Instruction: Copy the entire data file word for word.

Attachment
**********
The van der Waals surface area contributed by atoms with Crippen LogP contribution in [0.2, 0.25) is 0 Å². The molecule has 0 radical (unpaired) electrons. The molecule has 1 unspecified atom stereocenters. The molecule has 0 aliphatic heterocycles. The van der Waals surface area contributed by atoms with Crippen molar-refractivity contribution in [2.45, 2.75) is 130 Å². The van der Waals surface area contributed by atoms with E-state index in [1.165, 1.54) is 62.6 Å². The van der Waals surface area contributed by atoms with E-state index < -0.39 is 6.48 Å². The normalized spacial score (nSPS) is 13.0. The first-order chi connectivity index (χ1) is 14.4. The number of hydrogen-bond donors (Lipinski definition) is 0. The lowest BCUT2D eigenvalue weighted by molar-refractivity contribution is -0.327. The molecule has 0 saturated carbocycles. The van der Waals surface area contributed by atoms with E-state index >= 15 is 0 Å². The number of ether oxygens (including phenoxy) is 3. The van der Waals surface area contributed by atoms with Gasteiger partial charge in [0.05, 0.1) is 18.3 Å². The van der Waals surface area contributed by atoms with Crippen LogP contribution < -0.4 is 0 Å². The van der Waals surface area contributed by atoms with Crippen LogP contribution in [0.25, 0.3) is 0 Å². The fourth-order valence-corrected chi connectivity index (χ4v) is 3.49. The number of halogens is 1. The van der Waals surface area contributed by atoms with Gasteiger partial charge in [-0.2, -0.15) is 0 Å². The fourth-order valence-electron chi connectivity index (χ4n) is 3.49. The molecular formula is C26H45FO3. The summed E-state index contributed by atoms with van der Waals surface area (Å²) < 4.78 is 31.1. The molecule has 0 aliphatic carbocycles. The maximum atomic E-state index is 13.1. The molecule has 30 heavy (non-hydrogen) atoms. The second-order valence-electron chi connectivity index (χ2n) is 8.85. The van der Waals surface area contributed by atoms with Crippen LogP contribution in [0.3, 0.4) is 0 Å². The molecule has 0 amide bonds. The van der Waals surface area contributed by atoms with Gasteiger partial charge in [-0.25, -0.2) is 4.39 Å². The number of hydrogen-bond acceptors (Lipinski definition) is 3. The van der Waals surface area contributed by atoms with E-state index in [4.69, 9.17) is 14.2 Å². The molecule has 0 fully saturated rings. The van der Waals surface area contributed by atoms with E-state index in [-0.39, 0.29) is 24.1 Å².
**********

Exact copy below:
The van der Waals surface area contributed by atoms with Crippen LogP contribution in [0.2, 0.25) is 0 Å². The molecule has 0 radical (unpaired) electrons. The molecule has 1 unspecified atom stereocenters. The molecule has 0 aliphatic heterocycles. The van der Waals surface area contributed by atoms with Crippen molar-refractivity contribution in [2.45, 2.75) is 130 Å². The van der Waals surface area contributed by atoms with E-state index in [1.165, 1.54) is 62.6 Å². The van der Waals surface area contributed by atoms with E-state index < -0.39 is 6.48 Å². The normalized spacial score (nSPS) is 13.0. The first-order chi connectivity index (χ1) is 14.4. The number of hydrogen-bond donors (Lipinski definition) is 0. The lowest BCUT2D eigenvalue weighted by molar-refractivity contribution is -0.327. The molecule has 0 saturated carbocycles. The van der Waals surface area contributed by atoms with E-state index >= 15 is 0 Å². The number of ether oxygens (including phenoxy) is 3. The van der Waals surface area contributed by atoms with Gasteiger partial charge in [0.05, 0.1) is 18.3 Å². The van der Waals surface area contributed by atoms with Crippen LogP contribution < -0.4 is 0 Å². The van der Waals surface area contributed by atoms with Crippen LogP contribution in [0.25, 0.3) is 0 Å². The fourth-order valence-corrected chi connectivity index (χ4v) is 3.49. The number of halogens is 1. The van der Waals surface area contributed by atoms with Gasteiger partial charge in [-0.2, -0.15) is 0 Å². The fourth-order valence-electron chi connectivity index (χ4n) is 3.49. The molecular formula is C26H45FO3. The summed E-state index contributed by atoms with van der Waals surface area (Å²) < 4.78 is 31.1. The molecule has 0 aliphatic carbocycles. The maximum atomic E-state index is 13.1. The molecule has 30 heavy (non-hydrogen) atoms. The second-order valence-electron chi connectivity index (χ2n) is 8.85. The van der Waals surface area contributed by atoms with Crippen LogP contribution in [0.3, 0.4) is 0 Å². The molecule has 0 amide bonds. The van der Waals surface area contributed by atoms with Gasteiger partial charge in [-0.25, -0.2) is 4.39 Å². The number of hydrogen-bond acceptors (Lipinski definition) is 3. The van der Waals surface area contributed by atoms with E-state index in [4.69, 9.17) is 14.2 Å². The molecule has 0 fully saturated rings. The van der Waals surface area contributed by atoms with E-state index in [-0.39, 0.29) is 24.1 Å².